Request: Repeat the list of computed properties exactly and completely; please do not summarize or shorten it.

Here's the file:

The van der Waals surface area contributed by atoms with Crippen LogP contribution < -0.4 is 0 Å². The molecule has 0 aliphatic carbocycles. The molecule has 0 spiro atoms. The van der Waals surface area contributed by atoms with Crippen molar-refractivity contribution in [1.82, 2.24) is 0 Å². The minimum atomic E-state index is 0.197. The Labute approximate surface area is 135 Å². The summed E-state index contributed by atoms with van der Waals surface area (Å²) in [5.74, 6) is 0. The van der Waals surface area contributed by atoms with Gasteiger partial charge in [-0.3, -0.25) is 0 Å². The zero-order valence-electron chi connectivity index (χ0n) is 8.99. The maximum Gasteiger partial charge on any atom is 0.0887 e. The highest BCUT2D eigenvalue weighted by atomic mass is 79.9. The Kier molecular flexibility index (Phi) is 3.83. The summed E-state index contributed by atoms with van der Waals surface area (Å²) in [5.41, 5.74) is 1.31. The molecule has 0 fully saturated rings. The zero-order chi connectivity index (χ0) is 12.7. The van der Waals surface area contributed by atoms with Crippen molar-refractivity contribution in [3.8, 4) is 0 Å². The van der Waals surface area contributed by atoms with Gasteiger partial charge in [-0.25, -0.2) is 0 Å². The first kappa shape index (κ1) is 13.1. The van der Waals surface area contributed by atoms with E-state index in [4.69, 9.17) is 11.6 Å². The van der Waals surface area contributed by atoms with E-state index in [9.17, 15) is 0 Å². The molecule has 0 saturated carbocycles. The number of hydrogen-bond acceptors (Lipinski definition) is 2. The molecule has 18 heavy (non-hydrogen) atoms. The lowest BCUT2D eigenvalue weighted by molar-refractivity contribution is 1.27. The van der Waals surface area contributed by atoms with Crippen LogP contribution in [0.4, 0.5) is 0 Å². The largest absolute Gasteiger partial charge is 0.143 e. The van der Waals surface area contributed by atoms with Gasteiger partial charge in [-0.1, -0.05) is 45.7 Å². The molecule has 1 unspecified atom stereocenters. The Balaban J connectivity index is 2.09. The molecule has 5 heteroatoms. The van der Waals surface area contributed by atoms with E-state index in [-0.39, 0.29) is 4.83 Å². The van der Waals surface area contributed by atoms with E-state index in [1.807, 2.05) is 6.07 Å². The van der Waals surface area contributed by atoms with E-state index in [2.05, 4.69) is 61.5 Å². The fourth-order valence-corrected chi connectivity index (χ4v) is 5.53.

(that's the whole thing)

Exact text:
The van der Waals surface area contributed by atoms with Crippen LogP contribution < -0.4 is 0 Å². The molecule has 0 aliphatic carbocycles. The molecule has 0 spiro atoms. The van der Waals surface area contributed by atoms with Crippen molar-refractivity contribution in [1.82, 2.24) is 0 Å². The minimum atomic E-state index is 0.197. The Labute approximate surface area is 135 Å². The summed E-state index contributed by atoms with van der Waals surface area (Å²) in [5.74, 6) is 0. The van der Waals surface area contributed by atoms with Gasteiger partial charge in [-0.3, -0.25) is 0 Å². The zero-order valence-electron chi connectivity index (χ0n) is 8.99. The maximum Gasteiger partial charge on any atom is 0.0887 e. The highest BCUT2D eigenvalue weighted by atomic mass is 79.9. The Kier molecular flexibility index (Phi) is 3.83. The summed E-state index contributed by atoms with van der Waals surface area (Å²) in [5.41, 5.74) is 1.31. The molecule has 0 fully saturated rings. The zero-order chi connectivity index (χ0) is 12.7. The van der Waals surface area contributed by atoms with Crippen molar-refractivity contribution in [3.8, 4) is 0 Å². The van der Waals surface area contributed by atoms with Gasteiger partial charge in [-0.25, -0.2) is 0 Å². The first kappa shape index (κ1) is 13.1. The van der Waals surface area contributed by atoms with E-state index in [4.69, 9.17) is 11.6 Å². The van der Waals surface area contributed by atoms with E-state index in [9.17, 15) is 0 Å². The molecule has 0 saturated carbocycles. The number of hydrogen-bond acceptors (Lipinski definition) is 2. The molecule has 18 heavy (non-hydrogen) atoms. The lowest BCUT2D eigenvalue weighted by molar-refractivity contribution is 1.27. The van der Waals surface area contributed by atoms with Crippen LogP contribution in [0.4, 0.5) is 0 Å². The largest absolute Gasteiger partial charge is 0.143 e. The van der Waals surface area contributed by atoms with Gasteiger partial charge in [-0.1, -0.05) is 45.7 Å². The molecule has 1 unspecified atom stereocenters. The Balaban J connectivity index is 2.09. The molecule has 5 heteroatoms. The van der Waals surface area contributed by atoms with E-state index in [-0.39, 0.29) is 4.83 Å². The van der Waals surface area contributed by atoms with E-state index in [1.807, 2.05) is 6.07 Å². The van der Waals surface area contributed by atoms with E-state index in [2.05, 4.69) is 61.5 Å². The fourth-order valence-corrected chi connectivity index (χ4v) is 5.53.